A proper support system is the second stage that an alcoholic must obtain to properly recover. A proper support system is a network of personal or professional contacts available to a person for practical or moral support when needed. This is an important stage because without the positivity and support of the people who surround the addict, the road to recovery is near to impossible. People who struggle with addictions, like alcoholism, usually find that talking to someone when they have an urge to drink usually helps take the urge away. Also it provides an outlet, having people surrounding the addict helps distract their mind which makes them less likely to think solely on the substance. The biggest advantage to a support system is after the addict is ready to look for help; they need moral and physical support from the people surrounding them. This gives them the true help they need by showing that they do not have to experience this experience alone. In the novel, Heave, Seraphina is very blessed because unlike many alcoholics she has a very strong and big support system at her disposal. When Seraphina gained the hope to realize that she had a problem she was able to talk to her best friend. “I tell her there’s something bad about me and drinking; I’m just like my father maybe.” (91 Conlin) Expressing this concern to her friend was a big step for Seraphina. This shows her friend that she is concerned and that she recognizes that she has a problem and needs help. The support system expands through other close friends and family members of Seraphina. Conlin also shows how a support system can be combined of people you are close with but also people who you only speak to once every two weeks. The point Conlin was trying to prove was that a support system is a support system no matter who is involved, the only necessity is that they are positive, are there for the addict and encourage the alcoholic to get better. In the poem, An Addicts Prayer, the anonymous poet wrote about the realization that he had when he noticed how he had a support system. “And then at that moment, I heard something say/You don't need to do this, you've got one more day/ No one abandoned you, we were here all along/ Waiting and wondering for you to hear the song” (Anonymous) When he realized that there were people who were waiting to help him and to listen to him, recovery didn’t seem so bad and scary. Christy Ann Conlin made it seem easier for the alcoholic to recognize her support system while in reality it is a lot harder for the average alcoholic to step out of their daze and realize that there are a lot of support options available. Much like Wendy Vrba, Emily Sadler is a soccer mom who is an alcoholic. These soccer moms are classified as closet alcoholics who get stressed out by doing so much for their children and families that they don’t leave time to reflect on themselves. Their support system is nonexistent in their minds. They hide their addiction from the world. The overbearing need to do things for other people leaves them with an excuse to drink. This isolates the alcoholic because it hides the addiction making them feel like they have no one to go to for help. When Emily decided she needed to get help her two sons and husband were extremely supportive yet very shocked. She was able to attend recovery meetings that helped her realize that she was not alone. After the alcoholic gains hope and finds their proper support system the stages to a full, proper and successful recovery are almost complete.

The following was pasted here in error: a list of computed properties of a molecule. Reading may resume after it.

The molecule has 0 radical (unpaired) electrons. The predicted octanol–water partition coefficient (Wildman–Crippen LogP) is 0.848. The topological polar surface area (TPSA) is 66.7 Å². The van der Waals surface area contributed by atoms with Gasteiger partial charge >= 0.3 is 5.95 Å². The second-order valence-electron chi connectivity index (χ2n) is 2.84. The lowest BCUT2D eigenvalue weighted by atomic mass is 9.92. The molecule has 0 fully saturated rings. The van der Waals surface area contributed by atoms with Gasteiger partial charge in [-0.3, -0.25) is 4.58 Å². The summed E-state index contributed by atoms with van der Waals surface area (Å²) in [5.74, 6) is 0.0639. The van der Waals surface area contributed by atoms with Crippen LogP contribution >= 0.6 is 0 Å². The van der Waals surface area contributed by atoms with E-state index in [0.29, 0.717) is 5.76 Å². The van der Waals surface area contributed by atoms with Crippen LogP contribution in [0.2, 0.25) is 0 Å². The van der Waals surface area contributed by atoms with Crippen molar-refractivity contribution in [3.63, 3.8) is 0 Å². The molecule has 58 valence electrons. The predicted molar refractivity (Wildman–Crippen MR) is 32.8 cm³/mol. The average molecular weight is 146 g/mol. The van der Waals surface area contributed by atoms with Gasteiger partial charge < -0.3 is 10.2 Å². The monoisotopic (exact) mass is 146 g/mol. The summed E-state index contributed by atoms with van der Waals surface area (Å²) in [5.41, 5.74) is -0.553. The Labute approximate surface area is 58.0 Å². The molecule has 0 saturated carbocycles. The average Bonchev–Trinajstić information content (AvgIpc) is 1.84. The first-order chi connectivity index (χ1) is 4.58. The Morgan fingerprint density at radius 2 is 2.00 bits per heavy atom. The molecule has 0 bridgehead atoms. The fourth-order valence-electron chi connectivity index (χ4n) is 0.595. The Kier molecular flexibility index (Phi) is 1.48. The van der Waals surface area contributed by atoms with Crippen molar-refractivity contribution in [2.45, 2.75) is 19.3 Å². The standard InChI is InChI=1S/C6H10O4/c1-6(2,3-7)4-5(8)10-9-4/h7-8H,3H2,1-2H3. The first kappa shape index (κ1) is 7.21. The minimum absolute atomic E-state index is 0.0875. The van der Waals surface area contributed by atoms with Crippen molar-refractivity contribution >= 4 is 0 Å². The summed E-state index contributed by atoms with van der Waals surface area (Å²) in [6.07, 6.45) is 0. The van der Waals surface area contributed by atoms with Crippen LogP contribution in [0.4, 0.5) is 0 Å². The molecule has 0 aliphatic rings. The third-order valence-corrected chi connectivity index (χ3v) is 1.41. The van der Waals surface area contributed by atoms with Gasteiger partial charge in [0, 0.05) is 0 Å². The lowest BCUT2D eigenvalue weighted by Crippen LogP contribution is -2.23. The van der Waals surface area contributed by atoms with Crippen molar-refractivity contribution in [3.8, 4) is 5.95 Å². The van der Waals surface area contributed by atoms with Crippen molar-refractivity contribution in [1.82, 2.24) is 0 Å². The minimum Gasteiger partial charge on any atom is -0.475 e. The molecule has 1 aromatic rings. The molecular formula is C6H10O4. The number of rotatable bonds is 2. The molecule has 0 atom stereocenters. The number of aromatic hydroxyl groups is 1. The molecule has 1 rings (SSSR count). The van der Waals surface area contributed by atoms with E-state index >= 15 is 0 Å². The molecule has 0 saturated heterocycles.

The final stage to fully recovering from alcoholism consists of the alcoholic working on regaining their self control while building their self esteem. Self control is the ability to exercise restraint or control over one’s feelings, emotions, reactions, etc. While self esteem is respect for or a favourable attitude towards oneself. This is a step that just requires the alcoholic’s determination and spirits; it is also the stage that will take the longest to obtain (varying from person to person). The person must regain these aspects of their personality on their own with a trained professional. If the support system, untrained family members or friends, interferes with this step the alcoholic could develop a false sense of security which may also lead to relapsing in the future. That is why it is highly recommended that a trained professional helps the substance abuser through this stage. In the poem written by an anonymous recovering alcoholic, he states how he goes to a meeting. The meetings he is attending are AA meetings also known as Alcoholic Anonymous meetings. At these meetings he found a place where he could speak to people, discuss his problems and also regain who he was before the addiction. They speak about who the person behind the drinking is in AA meetings, which is why the success rate for attendees is so high. The poet expresses “I got up and knew, I was done lying, stealing and cheating/ and dragged my sorry ass back to a meeting.” (Anonymous) In the novel Heave, Christy Ann Conlin wrote how Seraphina regained control of her life after the rehabilitation centre. She also attended AA meetings to regain her self esteem and to prove to herself that she was able to get through this illness. One of the mundane housewives, Emily Sandler, felt it necessary to also attend AA meetings to help her get through the last stage of recovery. Wendy on the other hand did not feel the need to go to a meeting or find help after this point. She just kept her friends and family near to help her through the illness. In most cases people who choose to do this relapse within a couple of years. This is due to the fact that sometimes support systems move around, or in Wendy’s case her children will go away to school. So when they are gone, Wendy may have a higher chance of relapsing because she will be alone. Once the alcoholic has gained hope, recognized their proper support system and regained their self control while building their self esteem the three stages of recovery are complete.

In closing, through the journey of Seraphina’s life she experienced the three stages of recovery, which led to many years of pure happiness that were alcohol-free. Unfortunately, later on in Seraphina’s life she lost her support system and self control, which led to her relapsing. This novel was very in-depth, and thoroughly described the agony that was in the life of a struggling alcoholic. It showed how hard it was to cope and follow through with recovery. Also it was showed and described how easily life was after the three stages were completed. The poet continued to attend AA meetings and is still living his life with the three stages of recovery present. The poem described the struggle and the feeling of being lost from a true point of view from an alcoholic. It showed the struggle in a different fashion then the book. It was more emotional and lost, where as the novel was more of an over view struggle. The mundane housewives all recovered from the illness after their life changing experiences and the three stages of recovery. These stories were more frightening then the book and the poem. All of these pieces of literature show in their own ways, how important it is to have the three stages for proper recovery of alcoholism. Although the descriptions vary, the overall point is evident and clear. In their own ways they describe hope, a proper support system and regaining self control while building self esteem is needed for proper recovery from alcoholism.